In the case of severe financial difficulty, members should contact the College Accountant before the payment becomes due. Failure to make satisfactory arrangements could lead to the invalidation of a member's card. Any queries about billing should be raised as soon as possible with the Accounts Office.
Credit Accounts may only be settled by card payment unless the member has made an arrangement with the Accountant to pay by another method in advance. Any unpaid debts over 3 months old may be reported to the Governing Body.
Students living outside of college accommodation will need to claim a student exemption on receipt of a demand from the City Council. An Enrolment Certificate for this purpose can be obtained from the Student Self-Service section of the University’s website, then signed and stamped by the Academic Office.
The University recognizes that some full-time graduate students will want to undertake a limited amount of paid work during their studies, whether as part of their academic development (e.g. teaching and demonstrating) or to help to support themselves financially. The University’s guidelines on paid work aim to ensure that any paid work undertaken does not adversely affect students’ success in their studies or their ability to complete their course on time. In addition, some graduates, for example graduates funded by research councils and some other scholarships, and those with student visas, will have prescribed limits on how many hours’ paid work they can do, which must be observed.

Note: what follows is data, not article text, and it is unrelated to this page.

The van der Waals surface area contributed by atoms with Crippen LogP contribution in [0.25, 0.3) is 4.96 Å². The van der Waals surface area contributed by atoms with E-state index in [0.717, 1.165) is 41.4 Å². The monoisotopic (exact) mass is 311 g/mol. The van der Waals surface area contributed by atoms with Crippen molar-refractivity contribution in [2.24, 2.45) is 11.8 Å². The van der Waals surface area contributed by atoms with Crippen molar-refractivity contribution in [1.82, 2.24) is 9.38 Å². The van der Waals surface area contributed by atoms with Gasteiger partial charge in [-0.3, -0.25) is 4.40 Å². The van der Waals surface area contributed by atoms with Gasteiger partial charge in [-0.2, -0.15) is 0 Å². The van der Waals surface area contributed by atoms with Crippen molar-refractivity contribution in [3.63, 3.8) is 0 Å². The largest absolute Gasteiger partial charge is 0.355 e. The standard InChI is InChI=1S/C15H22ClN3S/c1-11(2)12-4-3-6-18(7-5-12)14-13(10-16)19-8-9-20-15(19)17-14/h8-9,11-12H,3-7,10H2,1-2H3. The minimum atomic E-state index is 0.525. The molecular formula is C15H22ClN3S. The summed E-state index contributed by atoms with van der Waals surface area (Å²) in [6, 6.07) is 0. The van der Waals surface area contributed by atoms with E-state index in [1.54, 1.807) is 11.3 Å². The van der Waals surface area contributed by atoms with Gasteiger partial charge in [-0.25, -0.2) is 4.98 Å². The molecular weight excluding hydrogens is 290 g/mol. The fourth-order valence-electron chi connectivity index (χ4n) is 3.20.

Overseas students are entitled to work in the UK subject to certain conditions. The maximum hours you can work during term-time are normally printed on your visa sticker or Biometric Residence Permit (BRP). For most Oxford students holding a student visa this will be up to 20 hours a week during term time. You should seek permission from your supervisor or course director before taking employment. For further information please see Working while studying | University of Oxford
Reuben College offers an array of graduate scholarships at admission, and a central University website provides a search for scholarships.
Reuben College provides a range of grants to its students. The size and use of grants are specified so as to allow benefits to be shared among students, while adapting to the changing circumstances and needs of students. The event or activity supported must occur before your submission of final coursework or final exam, whichever is later, for your current degree. Reuben’s financial support webpages provide information on these, grants for group/theme based academic activities and on how to discuss accessing emergency support.
Individual grants may be applied for under four main categories:
Grants for Academic Related Activities
Each fee-paying graduate student may claim (normally) up to £225 per annum for academic-related support. This includes conference support, language or other academic courses, and/or relevant expenses. This can be rolled-over for whilst within fee-paying liability at Reuben and will be dispersed by accounts following application and assessment as below. Most awards will require sign-off from the College Advisor and/or, if unavailable, the Senior Tutor. Part-time students to be eligible to this same funding on a pro-rata basis.